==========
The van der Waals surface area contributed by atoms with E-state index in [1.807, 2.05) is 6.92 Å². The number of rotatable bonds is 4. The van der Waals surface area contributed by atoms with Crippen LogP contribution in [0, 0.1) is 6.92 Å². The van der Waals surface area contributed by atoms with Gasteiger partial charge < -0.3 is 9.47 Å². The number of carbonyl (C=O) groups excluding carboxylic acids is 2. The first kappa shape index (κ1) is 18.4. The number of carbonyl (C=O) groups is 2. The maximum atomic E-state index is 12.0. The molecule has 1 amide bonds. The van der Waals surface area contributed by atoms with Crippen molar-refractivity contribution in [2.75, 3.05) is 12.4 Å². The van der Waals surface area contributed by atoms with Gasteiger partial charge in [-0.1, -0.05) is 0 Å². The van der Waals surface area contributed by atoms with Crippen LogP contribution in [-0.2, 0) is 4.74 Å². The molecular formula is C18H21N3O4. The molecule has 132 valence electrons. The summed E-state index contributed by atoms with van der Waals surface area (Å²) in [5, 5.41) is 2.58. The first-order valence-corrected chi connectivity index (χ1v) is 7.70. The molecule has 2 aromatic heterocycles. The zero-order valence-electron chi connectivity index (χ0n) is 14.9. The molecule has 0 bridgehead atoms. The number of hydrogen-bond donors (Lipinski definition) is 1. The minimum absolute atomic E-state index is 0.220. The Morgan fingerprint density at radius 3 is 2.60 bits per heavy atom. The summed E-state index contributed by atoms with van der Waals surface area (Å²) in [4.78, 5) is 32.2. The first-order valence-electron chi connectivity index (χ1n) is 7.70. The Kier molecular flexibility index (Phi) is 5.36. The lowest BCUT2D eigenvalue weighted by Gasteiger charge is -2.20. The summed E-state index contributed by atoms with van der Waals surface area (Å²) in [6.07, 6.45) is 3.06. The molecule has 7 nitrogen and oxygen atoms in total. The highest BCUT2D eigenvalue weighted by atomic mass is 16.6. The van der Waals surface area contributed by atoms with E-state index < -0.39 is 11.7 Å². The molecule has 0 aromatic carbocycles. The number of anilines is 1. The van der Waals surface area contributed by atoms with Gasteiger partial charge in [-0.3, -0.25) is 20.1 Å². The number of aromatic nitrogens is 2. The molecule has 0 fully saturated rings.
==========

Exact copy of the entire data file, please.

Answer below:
The van der Waals surface area contributed by atoms with E-state index in [1.807, 2.05) is 6.92 Å². The number of rotatable bonds is 4. The van der Waals surface area contributed by atoms with Crippen LogP contribution in [0, 0.1) is 6.92 Å². The van der Waals surface area contributed by atoms with Gasteiger partial charge < -0.3 is 9.47 Å². The number of carbonyl (C=O) groups excluding carboxylic acids is 2. The first kappa shape index (κ1) is 18.4. The number of carbonyl (C=O) groups is 2. The maximum atomic E-state index is 12.0. The molecule has 1 amide bonds. The van der Waals surface area contributed by atoms with Crippen molar-refractivity contribution in [2.75, 3.05) is 12.4 Å². The van der Waals surface area contributed by atoms with Gasteiger partial charge in [-0.1, -0.05) is 0 Å². The van der Waals surface area contributed by atoms with Crippen LogP contribution in [-0.2, 0) is 4.74 Å². The molecular formula is C18H21N3O4. The molecule has 132 valence electrons. The summed E-state index contributed by atoms with van der Waals surface area (Å²) in [5, 5.41) is 2.58. The first-order valence-corrected chi connectivity index (χ1v) is 7.70. The molecule has 2 aromatic heterocycles. The zero-order valence-electron chi connectivity index (χ0n) is 14.9. The molecule has 0 bridgehead atoms. The number of hydrogen-bond donors (Lipinski definition) is 1. The minimum absolute atomic E-state index is 0.220. The Morgan fingerprint density at radius 3 is 2.60 bits per heavy atom. The summed E-state index contributed by atoms with van der Waals surface area (Å²) in [4.78, 5) is 32.2. The first-order valence-electron chi connectivity index (χ1n) is 7.70. The Kier molecular flexibility index (Phi) is 5.36. The lowest BCUT2D eigenvalue weighted by Gasteiger charge is -2.20. The summed E-state index contributed by atoms with van der Waals surface area (Å²) in [6.07, 6.45) is 3.06. The molecule has 7 nitrogen and oxygen atoms in total. The highest BCUT2D eigenvalue weighted by atomic mass is 16.6. The van der Waals surface area contributed by atoms with E-state index < -0.39 is 11.7 Å². The molecule has 0 aromatic carbocycles. The number of anilines is 1. The van der Waals surface area contributed by atoms with Gasteiger partial charge in [-0.3, -0.25) is 20.1 Å². The number of aromatic nitrogens is 2. The molecule has 0 fully saturated rings.